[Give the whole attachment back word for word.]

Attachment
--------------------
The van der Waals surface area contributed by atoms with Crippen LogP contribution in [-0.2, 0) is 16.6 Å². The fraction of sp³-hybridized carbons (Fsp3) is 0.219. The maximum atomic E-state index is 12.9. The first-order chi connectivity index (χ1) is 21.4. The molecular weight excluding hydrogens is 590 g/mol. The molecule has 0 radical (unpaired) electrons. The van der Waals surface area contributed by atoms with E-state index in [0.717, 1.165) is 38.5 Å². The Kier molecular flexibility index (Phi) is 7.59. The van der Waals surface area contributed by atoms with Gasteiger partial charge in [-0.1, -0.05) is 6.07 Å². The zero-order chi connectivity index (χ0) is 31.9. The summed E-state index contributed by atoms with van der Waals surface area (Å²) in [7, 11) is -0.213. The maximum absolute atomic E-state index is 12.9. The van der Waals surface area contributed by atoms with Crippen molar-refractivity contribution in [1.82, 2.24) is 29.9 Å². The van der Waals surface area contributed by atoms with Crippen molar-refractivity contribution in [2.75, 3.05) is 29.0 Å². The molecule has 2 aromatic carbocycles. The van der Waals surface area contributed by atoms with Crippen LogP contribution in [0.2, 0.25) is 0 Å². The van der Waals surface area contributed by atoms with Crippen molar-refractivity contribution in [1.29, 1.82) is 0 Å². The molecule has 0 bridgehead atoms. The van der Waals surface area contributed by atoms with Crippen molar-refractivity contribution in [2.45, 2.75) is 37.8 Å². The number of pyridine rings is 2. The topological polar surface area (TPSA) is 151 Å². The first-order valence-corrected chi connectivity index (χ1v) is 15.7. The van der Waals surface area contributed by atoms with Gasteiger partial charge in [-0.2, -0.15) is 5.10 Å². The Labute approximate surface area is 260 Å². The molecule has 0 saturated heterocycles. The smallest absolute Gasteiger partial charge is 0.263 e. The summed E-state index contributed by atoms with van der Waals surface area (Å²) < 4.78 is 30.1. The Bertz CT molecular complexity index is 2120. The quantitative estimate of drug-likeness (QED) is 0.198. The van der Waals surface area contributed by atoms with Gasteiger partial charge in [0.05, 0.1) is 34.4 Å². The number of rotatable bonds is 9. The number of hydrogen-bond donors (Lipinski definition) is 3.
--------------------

The van der Waals surface area contributed by atoms with Crippen LogP contribution in [-0.2, 0) is 16.6 Å². The fraction of sp³-hybridized carbons (Fsp3) is 0.219. The maximum atomic E-state index is 12.9. The first-order chi connectivity index (χ1) is 21.4. The molecular weight excluding hydrogens is 590 g/mol. The molecule has 0 radical (unpaired) electrons. The van der Waals surface area contributed by atoms with E-state index in [0.717, 1.165) is 38.5 Å². The Kier molecular flexibility index (Phi) is 7.59. The van der Waals surface area contributed by atoms with Gasteiger partial charge in [-0.1, -0.05) is 6.07 Å². The zero-order chi connectivity index (χ0) is 31.9. The summed E-state index contributed by atoms with van der Waals surface area (Å²) in [7, 11) is -0.213. The maximum absolute atomic E-state index is 12.9. The van der Waals surface area contributed by atoms with Crippen molar-refractivity contribution in [1.82, 2.24) is 29.9 Å². The van der Waals surface area contributed by atoms with Crippen molar-refractivity contribution in [2.75, 3.05) is 29.0 Å². The molecule has 2 aromatic carbocycles. The van der Waals surface area contributed by atoms with Crippen LogP contribution in [0.2, 0.25) is 0 Å². The van der Waals surface area contributed by atoms with Crippen molar-refractivity contribution in [1.29, 1.82) is 0 Å². The molecule has 0 bridgehead atoms. The van der Waals surface area contributed by atoms with Crippen molar-refractivity contribution in [2.45, 2.75) is 37.8 Å². The number of pyridine rings is 2. The topological polar surface area (TPSA) is 151 Å². The first-order valence-corrected chi connectivity index (χ1v) is 15.7. The van der Waals surface area contributed by atoms with Gasteiger partial charge in [-0.2, -0.15) is 5.10 Å². The Labute approximate surface area is 260 Å². The molecule has 0 saturated heterocycles. The smallest absolute Gasteiger partial charge is 0.263 e. The summed E-state index contributed by atoms with van der Waals surface area (Å²) < 4.78 is 30.1. The Bertz CT molecular complexity index is 2120. The quantitative estimate of drug-likeness (QED) is 0.198. The van der Waals surface area contributed by atoms with Gasteiger partial charge in [0.05, 0.1) is 34.4 Å². The number of rotatable bonds is 9. The number of hydrogen-bond donors (Lipinski definition) is 3.